Just when we thought there was one site left in the world that encouraged succinct and carefully chosen language, the rug has been pulled out from underneath us.
On March 21 2006 Twitter was born. The idea was simple.
Jack Dorsey thought it would be a cool idea to use the 160-character limit that mobile phones used for text messaging and create groups for friends to communicate.
Twitter allowed room for a user name and therefore imposed a 140-character limit on each Tweet.
It’s slogan “From breaking news and entertainment to sports and politics, get the full story with all the live commentary.”
Jack sent the first message on Twitter which simply said “just setting up my twttr” and a social media platform was born.
One of the great attractions of Twitter has always been the brevity. If you can’t say it in 140 characters, then don’t say it on Twitter.
It is the best way I can think of to limit what Donald Trump has to say – although he can still do significant damage in just 140 characters!
He may well be the first person to conquer a country but destroy the world! But I digress. In the world of social media platforms, Twitter is lagging behind.
Facebook now has over two billion users followed by YouTube with 1.5 billion; Instagram at 800 million and next in line is Twitter with “only” 330 million users.
I believe the attraction of Twitter has been its brevity but the decision-makers of Twitter have decided their growth is limited while they stay true to the 140-character limit.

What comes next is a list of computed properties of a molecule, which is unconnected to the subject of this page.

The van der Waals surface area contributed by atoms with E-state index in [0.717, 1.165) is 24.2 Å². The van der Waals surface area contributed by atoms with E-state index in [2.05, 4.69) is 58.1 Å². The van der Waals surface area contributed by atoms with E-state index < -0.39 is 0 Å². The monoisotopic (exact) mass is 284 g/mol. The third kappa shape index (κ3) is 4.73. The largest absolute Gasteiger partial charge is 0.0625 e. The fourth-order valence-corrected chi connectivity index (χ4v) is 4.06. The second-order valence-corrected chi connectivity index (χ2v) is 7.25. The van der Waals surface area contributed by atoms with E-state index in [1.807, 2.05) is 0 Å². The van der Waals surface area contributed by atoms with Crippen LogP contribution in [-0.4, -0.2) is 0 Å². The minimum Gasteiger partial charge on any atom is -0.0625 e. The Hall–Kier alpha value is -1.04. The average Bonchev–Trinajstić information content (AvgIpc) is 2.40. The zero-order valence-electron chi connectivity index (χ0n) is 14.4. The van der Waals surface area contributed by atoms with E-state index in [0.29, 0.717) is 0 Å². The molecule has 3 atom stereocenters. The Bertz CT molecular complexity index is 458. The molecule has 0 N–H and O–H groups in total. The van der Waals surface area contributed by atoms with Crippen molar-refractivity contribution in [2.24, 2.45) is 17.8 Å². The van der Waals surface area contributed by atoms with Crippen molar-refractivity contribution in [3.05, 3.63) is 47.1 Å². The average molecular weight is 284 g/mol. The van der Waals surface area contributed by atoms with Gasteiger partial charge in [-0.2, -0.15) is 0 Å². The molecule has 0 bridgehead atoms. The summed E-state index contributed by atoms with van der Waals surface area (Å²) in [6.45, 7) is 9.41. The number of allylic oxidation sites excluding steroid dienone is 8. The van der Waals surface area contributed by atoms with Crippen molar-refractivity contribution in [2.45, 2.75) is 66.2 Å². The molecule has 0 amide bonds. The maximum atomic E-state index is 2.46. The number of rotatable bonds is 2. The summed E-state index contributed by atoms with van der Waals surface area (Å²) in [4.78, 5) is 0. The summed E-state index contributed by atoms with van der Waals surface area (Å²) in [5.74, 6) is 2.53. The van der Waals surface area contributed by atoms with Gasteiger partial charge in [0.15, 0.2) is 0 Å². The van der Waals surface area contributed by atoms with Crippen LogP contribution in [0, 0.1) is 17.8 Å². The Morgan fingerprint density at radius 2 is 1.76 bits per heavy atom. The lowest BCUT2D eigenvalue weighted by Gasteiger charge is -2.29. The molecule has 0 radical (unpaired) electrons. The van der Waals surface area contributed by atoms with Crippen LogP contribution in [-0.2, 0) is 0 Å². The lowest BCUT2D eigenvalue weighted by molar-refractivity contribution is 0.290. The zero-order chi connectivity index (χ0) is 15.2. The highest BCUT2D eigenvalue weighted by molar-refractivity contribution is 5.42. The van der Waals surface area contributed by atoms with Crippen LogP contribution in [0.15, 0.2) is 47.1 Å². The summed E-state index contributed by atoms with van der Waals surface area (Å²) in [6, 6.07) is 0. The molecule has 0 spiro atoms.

With a market capitalisation of only $14.56 billion, they are keen to increase the value of Twitter.
After spending way too much time examining the length of Tweets, Twitter found that nine per cent of tweets in English hit the 140-character limit.
At the end of September, Twitter started a trial for some users of a 280-character limit.
My response was to hope it failed spectacularly and they stayed with the limit.
Unfortunately, that was not the case.
After what Twitter described as a successful trial, every user now has 280 characters to spread their message to the world.
In the trial, only one per cent of users went over the original 140-character limit.
I am still not convinced – but then again I don’t make the decisions for Twitter.
In the English language the average word length is 4.79 characters.
Add a space between words and it means that users can now type about 48 words per Tweet.
The big users of Twitter will be all over this and you will see evidence already of this occurring.
Katy Perry; Justin Bieber and Barack Obama top the followers list (with 106M; 103M and 96M respectively) and I have already seen evidence of their extended Tweets – as much for novelty value as for necessity.
(As a matter of interest, the highest Aussie on the list is Hugh Jackman with 11M followers.)
The average length of an English Tweet is 34 characters so my only hope is that this length doesn’t drastically increase with the new limit.
On the positive side, Twitter did entertain the idea of going to 10,000 characters but thankfully common-sense prevailed.
Keep an eye on those Tweets and see if you see evidence of doubling the verbosity of the Twitter masses.
App of the week this week is Bear.
Supposedly everyone has one novel tucked away in the recesses of their brain somewhere and Bear is designed to help you drag that out.
It helps you organise chapters and characters and put your story together one chapter or sentence at a time.
Who knows, you might even be able to do it just 280 characters at a time!